It has been famously said that at its peak, the sun never set on the British Empire. In a sense, the same could be said yesterday of the Blue Jays' pitching empire yesterday. With the exception of a couple hours in the mid-to-late afternoon, from noon to midnight eastern, a significant pitching prospect was on the mound somewhere across the North American continent for each of four minor league affiliates in action yesterday.
In total, the four -- Daniel Norris, Jairo Labourt, Chase De Jong, and Clinton Hollon -- didn't disappoint, combining for 25 innings, allowing just 6 runs on 14 hits, striking out 27 against 10 walks. On an individual level, the outings ranged from the sublime to more mediocre, so without further ado let's dive into each of them.
Chase De Jong
For the second time this year, De Jong accomplished the rare feat in low-A ball of taking the mound in the 9th and attempting to go the distance. Unlike the first time when he departed with 2 outs, this time he finished the deal, turning in his perhaps his best start of the year. While the stat line was excellent -- one run on four hits (all singles), three walks against 10 strikeouts -- in my view it actually understates how good the outing was.
To start with, Bowling Green not only featured a strong line-up with five recent top three round draft picks, but one with four lefties and two switch hitters, matching up favourably against the righty De Jong. Of the 35 batters he faced, only four saw more than four pitches. Two of those were back-to-back walks in the 4th innings when De Jong lost the zone briefly, and which resulted in only run allowed. That's especially remarkable considering he struck out 10, requiring a minimum of three pitches.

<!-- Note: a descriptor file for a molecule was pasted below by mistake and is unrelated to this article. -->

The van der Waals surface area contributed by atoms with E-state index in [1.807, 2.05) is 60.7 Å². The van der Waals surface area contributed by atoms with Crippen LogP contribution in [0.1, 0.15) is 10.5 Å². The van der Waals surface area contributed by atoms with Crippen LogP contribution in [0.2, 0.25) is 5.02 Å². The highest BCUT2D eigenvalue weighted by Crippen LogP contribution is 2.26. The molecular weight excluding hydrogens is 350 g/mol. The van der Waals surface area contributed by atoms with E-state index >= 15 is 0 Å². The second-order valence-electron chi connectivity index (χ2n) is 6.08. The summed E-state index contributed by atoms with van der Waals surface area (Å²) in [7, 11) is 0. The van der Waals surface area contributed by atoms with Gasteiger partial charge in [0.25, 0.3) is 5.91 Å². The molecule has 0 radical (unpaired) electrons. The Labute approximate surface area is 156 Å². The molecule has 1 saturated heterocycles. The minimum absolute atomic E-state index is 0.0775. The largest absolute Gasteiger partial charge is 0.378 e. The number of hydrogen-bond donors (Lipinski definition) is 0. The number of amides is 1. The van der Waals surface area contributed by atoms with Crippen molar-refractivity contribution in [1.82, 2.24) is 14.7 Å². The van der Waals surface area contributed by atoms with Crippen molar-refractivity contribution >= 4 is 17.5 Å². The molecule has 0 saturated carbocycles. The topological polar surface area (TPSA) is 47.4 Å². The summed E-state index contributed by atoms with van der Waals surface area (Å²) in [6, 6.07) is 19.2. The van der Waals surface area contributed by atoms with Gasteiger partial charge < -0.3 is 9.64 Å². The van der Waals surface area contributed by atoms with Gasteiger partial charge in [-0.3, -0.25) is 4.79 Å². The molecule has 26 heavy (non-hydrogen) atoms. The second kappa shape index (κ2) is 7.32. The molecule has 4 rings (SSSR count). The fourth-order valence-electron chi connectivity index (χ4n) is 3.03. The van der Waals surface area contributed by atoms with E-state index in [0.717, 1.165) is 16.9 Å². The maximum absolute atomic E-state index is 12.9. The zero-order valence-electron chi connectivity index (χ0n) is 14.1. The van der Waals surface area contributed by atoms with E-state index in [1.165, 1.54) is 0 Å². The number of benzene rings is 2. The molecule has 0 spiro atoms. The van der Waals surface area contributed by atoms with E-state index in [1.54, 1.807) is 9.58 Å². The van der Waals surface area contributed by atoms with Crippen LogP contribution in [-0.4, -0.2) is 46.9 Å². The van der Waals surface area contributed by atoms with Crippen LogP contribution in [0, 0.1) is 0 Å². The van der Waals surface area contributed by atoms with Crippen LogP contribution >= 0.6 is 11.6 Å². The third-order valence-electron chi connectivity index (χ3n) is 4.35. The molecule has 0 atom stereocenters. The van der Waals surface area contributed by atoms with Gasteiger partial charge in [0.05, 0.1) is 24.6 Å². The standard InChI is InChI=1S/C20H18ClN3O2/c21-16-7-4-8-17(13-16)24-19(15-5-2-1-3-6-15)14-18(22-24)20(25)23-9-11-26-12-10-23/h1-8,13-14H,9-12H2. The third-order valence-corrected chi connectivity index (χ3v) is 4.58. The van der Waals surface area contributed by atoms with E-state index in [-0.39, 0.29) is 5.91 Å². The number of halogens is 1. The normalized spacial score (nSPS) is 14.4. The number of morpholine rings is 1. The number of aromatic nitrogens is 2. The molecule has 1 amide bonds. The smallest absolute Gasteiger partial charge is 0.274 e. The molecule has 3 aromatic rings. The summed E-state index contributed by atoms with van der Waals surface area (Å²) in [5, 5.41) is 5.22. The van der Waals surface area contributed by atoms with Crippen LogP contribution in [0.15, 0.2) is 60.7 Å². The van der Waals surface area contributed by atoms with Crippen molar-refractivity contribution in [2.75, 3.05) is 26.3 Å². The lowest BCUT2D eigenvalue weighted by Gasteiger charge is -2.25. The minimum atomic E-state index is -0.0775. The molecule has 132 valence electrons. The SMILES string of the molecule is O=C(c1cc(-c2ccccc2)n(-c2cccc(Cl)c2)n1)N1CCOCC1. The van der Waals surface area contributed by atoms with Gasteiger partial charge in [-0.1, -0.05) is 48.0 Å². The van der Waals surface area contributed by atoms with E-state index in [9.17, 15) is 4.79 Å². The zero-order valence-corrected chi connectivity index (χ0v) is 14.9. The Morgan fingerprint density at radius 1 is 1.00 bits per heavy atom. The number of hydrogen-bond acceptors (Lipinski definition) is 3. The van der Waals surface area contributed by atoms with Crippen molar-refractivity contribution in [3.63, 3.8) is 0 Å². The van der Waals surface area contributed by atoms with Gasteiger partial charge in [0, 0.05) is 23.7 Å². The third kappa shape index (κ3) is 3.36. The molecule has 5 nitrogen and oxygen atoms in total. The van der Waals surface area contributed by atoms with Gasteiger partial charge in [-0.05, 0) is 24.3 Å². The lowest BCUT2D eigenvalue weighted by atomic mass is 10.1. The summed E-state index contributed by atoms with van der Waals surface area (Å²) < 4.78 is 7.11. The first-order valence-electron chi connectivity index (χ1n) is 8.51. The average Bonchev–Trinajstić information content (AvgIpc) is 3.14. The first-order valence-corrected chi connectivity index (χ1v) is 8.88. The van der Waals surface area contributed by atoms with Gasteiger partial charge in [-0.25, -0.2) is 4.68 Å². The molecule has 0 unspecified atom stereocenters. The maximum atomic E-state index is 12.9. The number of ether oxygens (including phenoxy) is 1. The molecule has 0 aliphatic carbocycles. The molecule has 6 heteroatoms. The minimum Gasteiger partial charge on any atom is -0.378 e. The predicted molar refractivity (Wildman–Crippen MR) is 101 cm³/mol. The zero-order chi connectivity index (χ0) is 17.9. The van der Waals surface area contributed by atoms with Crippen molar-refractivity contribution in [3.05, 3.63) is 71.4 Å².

There was one batter who had De Jong's number, as 2013 first rounder Nick Ciuffo went 3/4. In fact, no other Bowling Green hitter had a hit after the first inning. As the game went on, De Jong only got stronger, and from the 5th inning onwards he struck out six while inducing six groundouts and two popups (only three other balls in air) the third and fourth times through the order.
On the evening, I counted 98 pitches, so but for the run allowed De Jong would have had a Maddux. De Jong filled up the strike zone with 71 strikes. Most of the strikeouts came on his fastball, with a few on change-ups, a total of 12 whiffs working out to a contact rate just over 70%. I have been very happy to see the Jays let their minor league prospects go deeper into games and throw more pitches, and this start is a good example why. Having to turn over a lineup three and four times is important developmentally, versus facing them once or maybe twice with a 50 or 65 pitch limit as some prospects have been limited to in recent seasons past.
With the win, Lansing clinched a playoff spot as the first half wraps up this weekend. After a tough 2014, De Jong has been stellar repeating the Midwest League in 2015, outside of a couple rough starts in early May. He's especially turned it on the last three starts, allowing three runs on 13 hits in 23 innings, striking out 27 against six walks. It would seem to me that a promotion to Dunedin is in order, and it wouldn't surprise me if this was his last start with Lansing. If so, what a way to go out: certainly a bang and not a whimper